Making MDM2 drug resistance a thing of the past
- Official title: Strategies to optimise use of MDM2 inhibitors in glioblastoma multiforme
- Lead researcher: Dr Veronica Rendo
- Where: Dana-Farber Cancer Institute, Boston, USA
- When: September 2020 - August 2023
- Cost: £180,000 over three years
- Research type: Adult, High grade, Academic, Glioblastoma
- Award type: Future leaders
What is it?
One of the major causes of glioblastomas (GBMs) is loss of activity of the p53 pathway, which controls damage to DNA and directs abnormal cells to die. Over 80% of GBMs have lost this pathway, and these tumours tend to be highly aggressive. One approach to reversing the damage is to use drugs called MDM2 inhibitors, which can reactivate the pathway in most cases. Researchers have found that GBMs grown in the laboratory can be highly sensitive to MDM2 inhibitors, but GBMs often relapse quickly.
Dr Rendo and her team, at the Dana-Farber Cancer Institute, aim to:
- 1) Understand how GBMs learn to grow despite treatment with MDM2 inhibitors. To do this the team will use GBM cells grown in the lab to test each gene in the tumour, and assess whether it’s involved in creating resistance to MDM2 inhibitors. They’ll also be looking for rare tumour cells that aren’t resistant to MDM2 therapy – to see what makes them vulnerable to the drugs. This part of the project will help the researchers to understand how resistance happens, and possibly indicate diagnostic tests to determine who is more likely to benefit from MDM2 inhibitors.
- 2) Identify ways to prevent resistance by combining MDM2 inhibitors with other treatments. The team have early data suggesting that drugs controlling cell division may be beneficial when combined with MDM2 inhibitors. They will be exploring this further in detailed experiments, as well as looking for other likely combinations of drugs including the current standard treatments used in the clinic.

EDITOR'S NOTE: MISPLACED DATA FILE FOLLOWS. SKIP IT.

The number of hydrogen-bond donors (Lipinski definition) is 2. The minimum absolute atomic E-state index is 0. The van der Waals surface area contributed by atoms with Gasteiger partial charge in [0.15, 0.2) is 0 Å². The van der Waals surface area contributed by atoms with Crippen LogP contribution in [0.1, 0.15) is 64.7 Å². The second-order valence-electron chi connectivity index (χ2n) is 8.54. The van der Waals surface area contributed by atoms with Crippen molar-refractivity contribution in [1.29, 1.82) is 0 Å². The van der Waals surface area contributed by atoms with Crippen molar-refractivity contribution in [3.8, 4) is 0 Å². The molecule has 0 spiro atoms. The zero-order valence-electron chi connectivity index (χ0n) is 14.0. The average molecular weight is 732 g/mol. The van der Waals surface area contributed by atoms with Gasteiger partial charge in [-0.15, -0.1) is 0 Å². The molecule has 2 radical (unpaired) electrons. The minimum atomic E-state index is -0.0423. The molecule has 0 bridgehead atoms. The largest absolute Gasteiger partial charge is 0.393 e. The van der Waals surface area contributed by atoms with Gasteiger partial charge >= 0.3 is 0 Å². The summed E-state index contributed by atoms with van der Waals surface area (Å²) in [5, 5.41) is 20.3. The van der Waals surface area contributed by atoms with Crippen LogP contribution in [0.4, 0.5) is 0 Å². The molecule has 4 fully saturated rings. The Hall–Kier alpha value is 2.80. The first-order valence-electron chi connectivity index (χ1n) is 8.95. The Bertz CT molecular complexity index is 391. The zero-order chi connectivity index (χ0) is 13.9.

The conclusions from this work will have a direct impact on patients, as it will guide the design of clinical trials that will not only test novel agents for the treatment of glioblastoma but will also optimize the way in which these regimens are administered, to guarantee the greatest efficacy and best long-term effect possible.
Why is it important?
p53 is the most frequently mutated gene in cancers and has been dubbed the guardian of the genome. It acts to prevent cells dividing when they have internal damage, to allow time for DNA repair or, if this isn’t possible, to force a cell into a programmed cell death. When p53 isn’t mutated, there are often alterations in the pathway it controls that prevent cancer cells from undergoing this programmed death.
MDM2 is the primary controller of p53. Only recently have drug companies been able to develop compounds that can effectively block the MDM2 control of p53. There are now a number in clinical trials, including in brain tumours.
In principle, most people with GBMs should respond well to MDM2 inhibitors. However, their GBMs learn to resist treatment. By understanding how GBMs learn to progress through treatment, Dr Rendo hopes to identify new ways to improve the use of these inhibitors for long-term remissions.
This research offers value for money for two reasons. First, the p53 pathway is perhaps the most dysregulated pathway in cancer, so any advances will have widespread benefit. Second, MDM2 inhibitors have already been developed and are being tested in clinical trials. This research includes experiments to make the best use of drugs that are already available.
Who will it help?
This research has the potential to help people who are diagnosed with a glioblastoma in the future. It could offer new insights to help doctors set a treatment that is more effective than those used today, by delaying a recurrence of the tumour, and improving prognoses.
We look forward to sharing the achievements of this project as it progresses.